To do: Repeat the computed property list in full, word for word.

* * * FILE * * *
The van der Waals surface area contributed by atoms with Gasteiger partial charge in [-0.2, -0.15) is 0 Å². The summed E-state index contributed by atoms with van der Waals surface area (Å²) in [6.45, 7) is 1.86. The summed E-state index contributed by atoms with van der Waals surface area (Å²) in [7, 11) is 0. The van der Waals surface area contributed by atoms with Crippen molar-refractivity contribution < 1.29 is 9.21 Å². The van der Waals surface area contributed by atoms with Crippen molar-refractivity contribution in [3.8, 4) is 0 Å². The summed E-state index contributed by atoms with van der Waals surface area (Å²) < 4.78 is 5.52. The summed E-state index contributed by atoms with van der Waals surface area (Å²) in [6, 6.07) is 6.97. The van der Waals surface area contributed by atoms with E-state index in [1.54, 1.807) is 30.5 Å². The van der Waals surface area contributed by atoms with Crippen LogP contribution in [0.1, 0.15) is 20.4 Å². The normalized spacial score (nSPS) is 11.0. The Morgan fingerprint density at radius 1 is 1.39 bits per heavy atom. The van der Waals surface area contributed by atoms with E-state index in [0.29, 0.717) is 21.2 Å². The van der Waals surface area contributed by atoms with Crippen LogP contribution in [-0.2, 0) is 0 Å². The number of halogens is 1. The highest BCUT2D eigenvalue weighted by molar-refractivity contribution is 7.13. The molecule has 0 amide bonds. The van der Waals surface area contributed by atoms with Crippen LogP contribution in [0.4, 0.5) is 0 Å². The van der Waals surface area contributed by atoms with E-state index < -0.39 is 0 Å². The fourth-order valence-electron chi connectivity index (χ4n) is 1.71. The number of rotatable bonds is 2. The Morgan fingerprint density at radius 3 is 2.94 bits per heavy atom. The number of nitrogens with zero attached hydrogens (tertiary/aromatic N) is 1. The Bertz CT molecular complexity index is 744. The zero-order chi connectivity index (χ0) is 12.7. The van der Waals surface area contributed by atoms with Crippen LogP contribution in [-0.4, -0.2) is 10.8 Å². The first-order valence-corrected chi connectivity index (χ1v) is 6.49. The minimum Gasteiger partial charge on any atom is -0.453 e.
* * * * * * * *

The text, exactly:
The van der Waals surface area contributed by atoms with Gasteiger partial charge in [-0.2, -0.15) is 0 Å². The summed E-state index contributed by atoms with van der Waals surface area (Å²) in [6.45, 7) is 1.86. The summed E-state index contributed by atoms with van der Waals surface area (Å²) in [7, 11) is 0. The van der Waals surface area contributed by atoms with Crippen molar-refractivity contribution < 1.29 is 9.21 Å². The van der Waals surface area contributed by atoms with Crippen molar-refractivity contribution in [3.8, 4) is 0 Å². The summed E-state index contributed by atoms with van der Waals surface area (Å²) < 4.78 is 5.52. The summed E-state index contributed by atoms with van der Waals surface area (Å²) in [6, 6.07) is 6.97. The van der Waals surface area contributed by atoms with E-state index in [1.54, 1.807) is 30.5 Å². The van der Waals surface area contributed by atoms with Crippen LogP contribution in [0.1, 0.15) is 20.4 Å². The normalized spacial score (nSPS) is 11.0. The Morgan fingerprint density at radius 1 is 1.39 bits per heavy atom. The van der Waals surface area contributed by atoms with E-state index in [0.29, 0.717) is 21.2 Å². The van der Waals surface area contributed by atoms with Crippen LogP contribution in [-0.2, 0) is 0 Å². The number of halogens is 1. The highest BCUT2D eigenvalue weighted by molar-refractivity contribution is 7.13. The molecule has 0 amide bonds. The van der Waals surface area contributed by atoms with Crippen LogP contribution in [0.4, 0.5) is 0 Å². The van der Waals surface area contributed by atoms with E-state index < -0.39 is 0 Å². The fourth-order valence-electron chi connectivity index (χ4n) is 1.71. The number of rotatable bonds is 2. The Morgan fingerprint density at radius 3 is 2.94 bits per heavy atom. The number of nitrogens with zero attached hydrogens (tertiary/aromatic N) is 1. The Bertz CT molecular complexity index is 744. The zero-order chi connectivity index (χ0) is 12.7. The van der Waals surface area contributed by atoms with Crippen LogP contribution in [-0.4, -0.2) is 10.8 Å². The first-order valence-corrected chi connectivity index (χ1v) is 6.49. The minimum Gasteiger partial charge on any atom is -0.453 e.